“Epidemiologic studies suggest that one of every three patients with stroke may either wake up with symptoms or have unwitnessed onset, and this proportion may increase with an ageing population. Patients with unwitnessed stroke onset may have a last-known-well time many hours before or immediately proximate to the time of stroke recognition. Among this group, two types of patients can be identified. Both patients with a true recent infarct onset and patients with good collaterals and slow infarct progression can be identified as ideal therapy candidates. The change to a physiologic paradigm of using time windows to select which populations to screen and then imaging to select those eligible for acute treatment is actively supported by these [ESCAPE late window] results,” the ESCAPE investigators write.
The ESCAPE trial was a prospective, multicentre, randomised, controlled, open-label trial design with blinded outcome assessment. The trial enrolled patients presenting within 12 hours from last seen healthy with disabling ischaemic stroke, a small core infarct on non-contrast head CT (ASPECTS 6–10), and moderate-to-good collaterals on CT angiography.
Unlike the DAWN and DEFUSE 3 trials, however, which both used perfusion imaging to select patients for treatment, the ESCAPE trial used head CT and CT angiography (as in Figure 1) as radiographic markers to enrol patients up to 12 hours from symptom onset thus providing a unique perspective on patients presenting to medical attention relatively late.
Fifty-nine of 315 (19%) patients were randomised >5.5 hours from last seen healthy (at least six hours from stroke onset to puncture). There was no evidence of heterogeneity of treatment effect between the early presenters and patients enrolled in the extended time window (p=0.134, likelihood ratio test).
Similar to what was observed in the DAWN trial, a treatment effect favouring intervention was seen across all clinical outcomes in the ESCAPE late window population. In this late window subgroup, intervention was superior to the best medical therapy for NIHSS 0–2 at 90 days (45.5% vs. 13.6%, p=0.019). The absolute risk difference favouring intervention was 19.3% on the mRS 0–2 at 90 days, and the shift analysis (proportional odds model) favoured intervention (adjusted common OR=2.61; 95% CI, 0.9–7.8).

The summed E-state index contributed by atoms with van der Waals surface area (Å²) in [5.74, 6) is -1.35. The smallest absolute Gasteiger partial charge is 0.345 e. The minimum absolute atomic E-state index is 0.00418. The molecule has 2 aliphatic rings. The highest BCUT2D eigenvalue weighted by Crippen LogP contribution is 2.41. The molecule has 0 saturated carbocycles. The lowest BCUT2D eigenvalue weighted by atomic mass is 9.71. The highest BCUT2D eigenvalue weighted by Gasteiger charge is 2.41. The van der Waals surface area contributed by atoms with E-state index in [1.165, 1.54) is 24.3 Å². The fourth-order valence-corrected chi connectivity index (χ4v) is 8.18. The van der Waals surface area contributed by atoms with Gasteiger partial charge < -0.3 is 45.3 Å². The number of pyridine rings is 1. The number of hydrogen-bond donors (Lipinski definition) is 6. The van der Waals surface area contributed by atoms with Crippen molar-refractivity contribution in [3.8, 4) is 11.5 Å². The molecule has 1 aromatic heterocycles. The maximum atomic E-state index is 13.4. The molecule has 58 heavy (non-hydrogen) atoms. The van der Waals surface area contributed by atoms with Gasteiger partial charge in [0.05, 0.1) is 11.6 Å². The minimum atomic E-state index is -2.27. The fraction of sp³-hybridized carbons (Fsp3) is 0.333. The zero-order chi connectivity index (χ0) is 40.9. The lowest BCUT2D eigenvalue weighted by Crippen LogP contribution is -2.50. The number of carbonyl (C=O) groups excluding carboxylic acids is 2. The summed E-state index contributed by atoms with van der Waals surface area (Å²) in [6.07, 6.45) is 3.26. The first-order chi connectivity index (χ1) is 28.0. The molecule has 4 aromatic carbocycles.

ESCAPE investigator Mayank Goyal (University of Calgary, Calgary, Canada) told NeuroNews that he believes that “from a practical standpoint the imaging criteria used in ESCAPE is much easier to implement and there is a much wider availability of CT and mCTA compared to MR or CTP (and RAPID software).” (Figure 1)
Further, ESCAPE investigator Bijoy Menon (University of Calgary, Calgary, Canada) maintains that “the fact that the ESCAPE trial late window patients who received EVT had very similar outcomes (while not statistically significant) to patients enrolled in the DAWN trial who got EVT while the control arm performed much more in line with expectations does raise the possibility that the simpler and more widely applicable selection criteria of ESCAPE may be sufficient for the late time window as well.”
We now await the results of the DEFUSE 3 trial—expected to be presented at the International Stroke Conference (ISC; 24–26 January, Los Angeles, USA)—which, following an interim analysis of data from the first 182 patients enrolled, was terminated with a high likelihood of benefit in the endovascular group of the study. With some similarity to DAWN, DEFUSE 3 investigated endovascular treatment in an extended time window of six to 16 hours after stroke onset. Patients who met the inclusion criteria underwent either CT perfusion/CT angiography (CTP/CTA) or magnetic resonance (MR) diffusion weighted imaging/perfusion weighted imaging/angiography (DWI/PWI/MRA) studies prior to randomisation. As in the DAWN trial, these images were processed with an automated image analysis platform (RAPID) to identify patients with salvageable brain tissue (target mismatch profile).
However, as Werner Hacke cautions in his comment piece, “the results of the DAWN trial do not support a general liberalisation of the time window for thrombectomy or thrombolysis. Reducing the time from the onset of stroke to treatment remains essential and results in the best outcomes. It is likely that a limited proportion of patients with occlusion of a large vessel who present late after the onset of stroke will have a small infarct core and a large volume of tissue at risk, as did the patients in the DAWN trial. For those patients, late thrombectomy works—but as of now, as far as we know, it works only for them.”